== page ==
Last criteria, we will restrict the total number of potential signings made to 2 players. This is because Napoli missed out on Champions League revenue the previous two seasons, was hurt hurt financially due to COVID, and because they will need to have funds available to sign their current loan player, Zambo Anguissa, on a permanent basis. Since 4 of the top 5 outfield players with the most minutes per match are full backs or center backs, these are the areas we will focus on.
The scatter plot below shows that Mario Rui is performing worse than the league average for defensive duel win %, while having more defensive duels per 90 minutes than the average fullback. This tells us that due to his subpar defensive duel win %, opposition teams are addressing him as the weak link and targeting his side in their attack.
Below, we will take a deeper dive into how he compares relative to other outside backs of the big 7 clubs in Italy. This will allow us to justify whether his defensive abilities are suitable relative to other outside backs playing for clubs competing for Champions League qualification.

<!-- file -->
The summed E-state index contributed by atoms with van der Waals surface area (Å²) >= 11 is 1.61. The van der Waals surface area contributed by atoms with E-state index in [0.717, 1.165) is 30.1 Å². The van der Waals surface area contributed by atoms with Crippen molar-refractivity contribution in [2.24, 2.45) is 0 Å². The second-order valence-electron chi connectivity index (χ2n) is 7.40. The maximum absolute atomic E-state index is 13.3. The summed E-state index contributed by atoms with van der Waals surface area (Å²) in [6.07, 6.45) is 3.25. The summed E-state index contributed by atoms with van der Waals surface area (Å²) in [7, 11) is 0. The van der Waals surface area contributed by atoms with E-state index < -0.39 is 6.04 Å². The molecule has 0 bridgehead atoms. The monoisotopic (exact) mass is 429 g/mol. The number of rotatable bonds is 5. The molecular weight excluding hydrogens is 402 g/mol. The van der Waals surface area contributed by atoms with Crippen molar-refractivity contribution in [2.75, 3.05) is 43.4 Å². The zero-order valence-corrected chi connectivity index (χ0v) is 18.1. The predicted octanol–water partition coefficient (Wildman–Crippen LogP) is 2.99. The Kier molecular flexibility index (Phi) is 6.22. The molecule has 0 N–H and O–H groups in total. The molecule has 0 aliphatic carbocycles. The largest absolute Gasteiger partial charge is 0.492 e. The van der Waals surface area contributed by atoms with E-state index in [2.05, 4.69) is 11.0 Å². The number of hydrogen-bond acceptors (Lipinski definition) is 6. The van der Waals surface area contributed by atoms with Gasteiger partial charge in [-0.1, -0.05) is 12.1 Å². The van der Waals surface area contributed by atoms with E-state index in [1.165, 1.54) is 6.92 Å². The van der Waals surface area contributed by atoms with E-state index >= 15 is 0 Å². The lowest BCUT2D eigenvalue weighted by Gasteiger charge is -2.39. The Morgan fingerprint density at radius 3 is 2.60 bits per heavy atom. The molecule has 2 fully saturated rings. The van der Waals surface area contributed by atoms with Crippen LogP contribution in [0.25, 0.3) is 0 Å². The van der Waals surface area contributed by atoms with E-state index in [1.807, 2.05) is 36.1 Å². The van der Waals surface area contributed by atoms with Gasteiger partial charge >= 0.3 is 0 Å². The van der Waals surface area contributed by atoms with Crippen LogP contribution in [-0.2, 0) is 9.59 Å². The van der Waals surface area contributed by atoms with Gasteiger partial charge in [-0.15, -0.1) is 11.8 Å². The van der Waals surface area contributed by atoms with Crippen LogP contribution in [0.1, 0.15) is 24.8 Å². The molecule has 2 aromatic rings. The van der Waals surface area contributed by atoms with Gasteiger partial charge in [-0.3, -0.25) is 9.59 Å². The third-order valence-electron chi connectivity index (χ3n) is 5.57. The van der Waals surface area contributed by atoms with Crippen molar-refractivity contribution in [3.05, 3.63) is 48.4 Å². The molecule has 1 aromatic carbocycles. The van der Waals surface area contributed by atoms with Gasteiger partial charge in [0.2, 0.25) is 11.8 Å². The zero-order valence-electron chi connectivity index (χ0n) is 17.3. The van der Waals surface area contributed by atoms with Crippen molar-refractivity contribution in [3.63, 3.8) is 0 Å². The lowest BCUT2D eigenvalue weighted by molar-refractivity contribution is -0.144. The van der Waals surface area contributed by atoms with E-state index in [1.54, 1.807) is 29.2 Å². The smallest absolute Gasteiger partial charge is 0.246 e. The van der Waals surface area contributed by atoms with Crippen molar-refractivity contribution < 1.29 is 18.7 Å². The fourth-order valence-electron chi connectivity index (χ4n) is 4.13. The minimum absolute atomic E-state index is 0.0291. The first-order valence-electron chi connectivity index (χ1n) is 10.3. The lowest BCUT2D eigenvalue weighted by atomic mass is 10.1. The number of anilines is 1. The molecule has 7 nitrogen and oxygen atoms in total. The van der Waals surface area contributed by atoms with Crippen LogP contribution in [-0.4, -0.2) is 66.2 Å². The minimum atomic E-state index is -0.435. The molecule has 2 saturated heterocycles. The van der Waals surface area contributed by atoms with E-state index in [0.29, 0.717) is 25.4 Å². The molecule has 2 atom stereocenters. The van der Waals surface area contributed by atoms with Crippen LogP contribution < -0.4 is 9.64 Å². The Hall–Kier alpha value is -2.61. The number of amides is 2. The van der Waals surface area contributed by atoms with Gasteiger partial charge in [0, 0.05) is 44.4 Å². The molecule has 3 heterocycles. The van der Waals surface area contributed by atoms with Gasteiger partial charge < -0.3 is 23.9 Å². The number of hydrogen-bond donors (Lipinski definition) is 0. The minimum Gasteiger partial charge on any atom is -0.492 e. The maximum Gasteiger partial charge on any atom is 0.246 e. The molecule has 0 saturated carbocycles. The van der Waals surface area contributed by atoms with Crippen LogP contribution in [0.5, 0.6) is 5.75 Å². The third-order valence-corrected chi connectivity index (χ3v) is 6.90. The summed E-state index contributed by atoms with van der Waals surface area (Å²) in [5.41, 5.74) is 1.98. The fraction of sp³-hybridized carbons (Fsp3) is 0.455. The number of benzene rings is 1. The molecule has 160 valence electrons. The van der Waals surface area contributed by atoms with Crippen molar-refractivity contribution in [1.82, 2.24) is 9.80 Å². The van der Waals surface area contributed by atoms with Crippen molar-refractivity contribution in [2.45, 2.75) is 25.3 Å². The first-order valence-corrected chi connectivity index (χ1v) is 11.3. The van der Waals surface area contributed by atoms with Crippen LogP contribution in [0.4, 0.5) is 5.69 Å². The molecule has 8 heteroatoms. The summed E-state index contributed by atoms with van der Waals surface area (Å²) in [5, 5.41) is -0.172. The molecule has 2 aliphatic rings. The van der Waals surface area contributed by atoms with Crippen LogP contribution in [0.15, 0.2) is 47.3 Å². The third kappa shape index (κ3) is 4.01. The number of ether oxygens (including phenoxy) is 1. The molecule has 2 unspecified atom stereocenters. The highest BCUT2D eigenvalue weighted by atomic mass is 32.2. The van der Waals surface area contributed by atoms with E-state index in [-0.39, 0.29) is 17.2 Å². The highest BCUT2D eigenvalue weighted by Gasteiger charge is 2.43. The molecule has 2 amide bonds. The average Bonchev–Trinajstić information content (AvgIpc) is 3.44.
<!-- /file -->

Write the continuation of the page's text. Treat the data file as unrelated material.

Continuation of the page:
What we discover is damning against Rui. Every player rated below him is either a natural wing back (an outside back who has more of an attacking role; typically deployed in formations with 3 central defenders) or a player named Hysaj, who Napoli let go on a free due to a poor quality of play.
In Napoli's system, it is crucial for defenders to pass the ball successfully. Since they often play out of the back and have full backs support the attack, they must be capable of distributing the balls to players further up the field or in dangerous areas. However, as stated before, a defense is as bad as its weakest link. For that reason, it is essential for Napoli to identify a left back who is a competent passer, but more importantly has improved defensive metrics.